Dynamic. While it looks like your standard office with no windows, women everywhere dressed in business casual attire and heels of course, the individuals working there are all full of life and truly have the goals of Hudson’s Bay at front of mind.

What advice do you have for someone who is just starting to look for an internship?

Be confident. Know what field you want to get into but don’t feel that you need to know exactly what you want in the future to gain knowledge from the internship. I was not sure about getting in to marketing but now that I have experience with a major corporation, I can see why the jobs are so attractive to business students.

What is your dream job?

I don’t really have a dream job. I just want to be able to do something that makes me happy and allows me to be just as content outside of work. Right now that would be to continue to work in marketing for an amazing company. Somewhere warm year-round would be ideal though!

Nov26

Get Involved On Campus

Amongst the hours you spend in classrooms listening to lectures and in the library buried in books, there is so much going on around campus that you might not be aware of. If you don’t take the time to see what’s out there, you could be missing out on some very cool and exciting opportunities. This goes for interning as well. In addition to searching for off-campus internships, getting involved on campus can be incredibly beneficial. Not only do you get to meet and collaborate with people who share your interests, but you also get the chance to learn valuable skills that you can take with you even after you graduate. We found a few students who are making the most of their time on campus. They shared their experiences with us and gave insight into what they’re learning along the way.

 

1394877_10200916929759878_601871716_nAndreia McLean, Wilfred Laurier University

“I am very actively involved in my campus’s Greek Life. Specifically in my own sorority, Alpha Phi, I serve on our executive board as the Panhellenic Delegate, bringing news from other sororities. I also oversee the recruitment process for all of the sororities on my campus.  I also serve on my campus’s Greek Council; a council of the Fraternities and Sororities on campus that cooperate to put on events to benefit different philanthropic initiatives, as well as socials to help unify us as a collective.

I’ve served in many different positions throughout my four years at Laurier, mostly in the recruitment or event planning departments, but this year has been my most involved. The skills I have learned in each of these roles are invaluable in the real working world. Recruitment has taught me how to sell anything from a product, to a group of people, to a lifestyle. And planning socials for the entire Greek Life community on my campus has taught me how to organize on a large scale, work with many different people, and plan and execute a successful large scale event. The skills I have learned through my leadership roles in Alpha Phi, Panhellenic, and Greek Council will be a great assist in finding, maintaining, and thriving in a working position after university.”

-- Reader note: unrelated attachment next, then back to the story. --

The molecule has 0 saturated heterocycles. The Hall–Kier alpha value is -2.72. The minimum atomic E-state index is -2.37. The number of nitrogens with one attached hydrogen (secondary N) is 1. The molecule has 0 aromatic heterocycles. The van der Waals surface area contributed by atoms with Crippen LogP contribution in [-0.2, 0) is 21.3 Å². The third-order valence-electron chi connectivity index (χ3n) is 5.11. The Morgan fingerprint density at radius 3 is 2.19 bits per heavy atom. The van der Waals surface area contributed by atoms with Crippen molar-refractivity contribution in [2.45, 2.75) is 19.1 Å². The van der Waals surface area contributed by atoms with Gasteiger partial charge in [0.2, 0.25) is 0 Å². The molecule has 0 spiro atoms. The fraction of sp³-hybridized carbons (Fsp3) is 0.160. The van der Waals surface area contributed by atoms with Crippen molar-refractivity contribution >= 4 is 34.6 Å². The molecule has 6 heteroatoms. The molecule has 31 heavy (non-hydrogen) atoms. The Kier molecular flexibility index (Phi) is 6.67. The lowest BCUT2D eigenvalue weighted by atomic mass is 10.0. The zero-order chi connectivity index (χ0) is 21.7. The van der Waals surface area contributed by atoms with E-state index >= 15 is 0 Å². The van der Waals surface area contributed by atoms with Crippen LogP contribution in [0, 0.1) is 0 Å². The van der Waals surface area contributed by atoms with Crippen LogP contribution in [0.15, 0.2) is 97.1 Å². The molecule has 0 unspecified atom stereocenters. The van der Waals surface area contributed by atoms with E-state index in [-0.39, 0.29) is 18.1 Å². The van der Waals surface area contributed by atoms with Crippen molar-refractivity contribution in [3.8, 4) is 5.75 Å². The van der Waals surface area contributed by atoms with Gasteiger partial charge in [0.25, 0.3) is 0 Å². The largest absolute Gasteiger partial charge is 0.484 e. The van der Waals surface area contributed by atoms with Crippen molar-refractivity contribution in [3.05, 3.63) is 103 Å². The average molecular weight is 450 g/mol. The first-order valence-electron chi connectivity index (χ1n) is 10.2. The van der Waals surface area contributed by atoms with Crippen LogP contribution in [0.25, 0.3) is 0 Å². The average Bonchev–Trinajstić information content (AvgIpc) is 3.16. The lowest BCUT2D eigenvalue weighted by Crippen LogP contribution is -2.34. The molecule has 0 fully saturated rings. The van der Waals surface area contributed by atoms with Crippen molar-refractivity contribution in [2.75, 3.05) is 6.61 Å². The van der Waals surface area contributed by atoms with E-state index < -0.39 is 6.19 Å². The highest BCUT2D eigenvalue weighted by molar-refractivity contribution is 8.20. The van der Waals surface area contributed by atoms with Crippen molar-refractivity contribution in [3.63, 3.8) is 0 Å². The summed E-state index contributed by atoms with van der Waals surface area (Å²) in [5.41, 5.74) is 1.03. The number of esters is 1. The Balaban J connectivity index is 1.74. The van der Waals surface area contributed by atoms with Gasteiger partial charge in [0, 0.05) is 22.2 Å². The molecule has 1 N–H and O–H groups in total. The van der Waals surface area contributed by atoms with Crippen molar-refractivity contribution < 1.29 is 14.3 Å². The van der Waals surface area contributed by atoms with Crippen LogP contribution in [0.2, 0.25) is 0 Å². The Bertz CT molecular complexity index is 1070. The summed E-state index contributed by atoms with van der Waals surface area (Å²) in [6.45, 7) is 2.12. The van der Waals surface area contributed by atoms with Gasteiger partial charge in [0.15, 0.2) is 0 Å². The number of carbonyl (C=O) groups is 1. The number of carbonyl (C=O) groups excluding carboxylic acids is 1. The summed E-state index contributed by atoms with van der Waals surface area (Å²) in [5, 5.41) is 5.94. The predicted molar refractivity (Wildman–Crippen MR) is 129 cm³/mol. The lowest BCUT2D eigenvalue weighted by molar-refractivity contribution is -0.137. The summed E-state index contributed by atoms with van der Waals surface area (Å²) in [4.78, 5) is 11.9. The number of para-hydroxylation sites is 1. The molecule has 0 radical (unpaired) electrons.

Raeniel Holgado, Simon Fraser University1420338_10153459231115328_1100437799_n

“At SFU, I am heavily involved with Enactus SFU. Enactus is a student-run organization that creates several entrepreneurial-driven projects to tackle various social issues within the community. In particular, I project manage a financial literacy program called “Count on Me”, which instills basic financial literacy skills to youth at-risk to inspire them to build a more sustainable future.

As a Project Manager, I learned a lot about managing a team and to hold every single member accountable. Another key take-away from my experience being a project lead is that time is your worst enemy. Hence, it’s pertinent to set S.M.A.R.T. goals to ensure you accomplish tasks in a timely fashion.”

 

Sam RNTS PicSam Sim, Ryerson University

“I’m involved in the Ted Rogers Management Conference (TRMC), Ryerson University Finance Society (RUFS) and the Ryerson Speech & Debate Association (RSDA). This year I’ve really gotten involved in the business community at Ryerson, especially with student groups. I’ve learned so much about marketing, management, team building and strategy from working on these teams. These are all skills you can’t just learn from reading a textbook. It’s much more effective to put them into practice.

There are so many other areas and industries I can take my journalism degree, besides just being a reporter. My interest ultimately lies in business and so being a part of these groups is not only allowing me to pick up useful business skills I can put on my resume, but an opportunity to explore all different industries to see what I’m passionate about.”

Nov05

Career Path Interview: Online Fashion Features Editor Julia Rubin

38-julia-rubin-photojennamariewakani

Julia Rubin is a graduate of the University of Pennsylvania and now works as the Associate Online Editor for Fashion Features at Teen Vogue. She gives insight into her internship experiences and shares some advice for students hoping to break into the ever-growing fashion industry.

During college, where did you gain internship experience?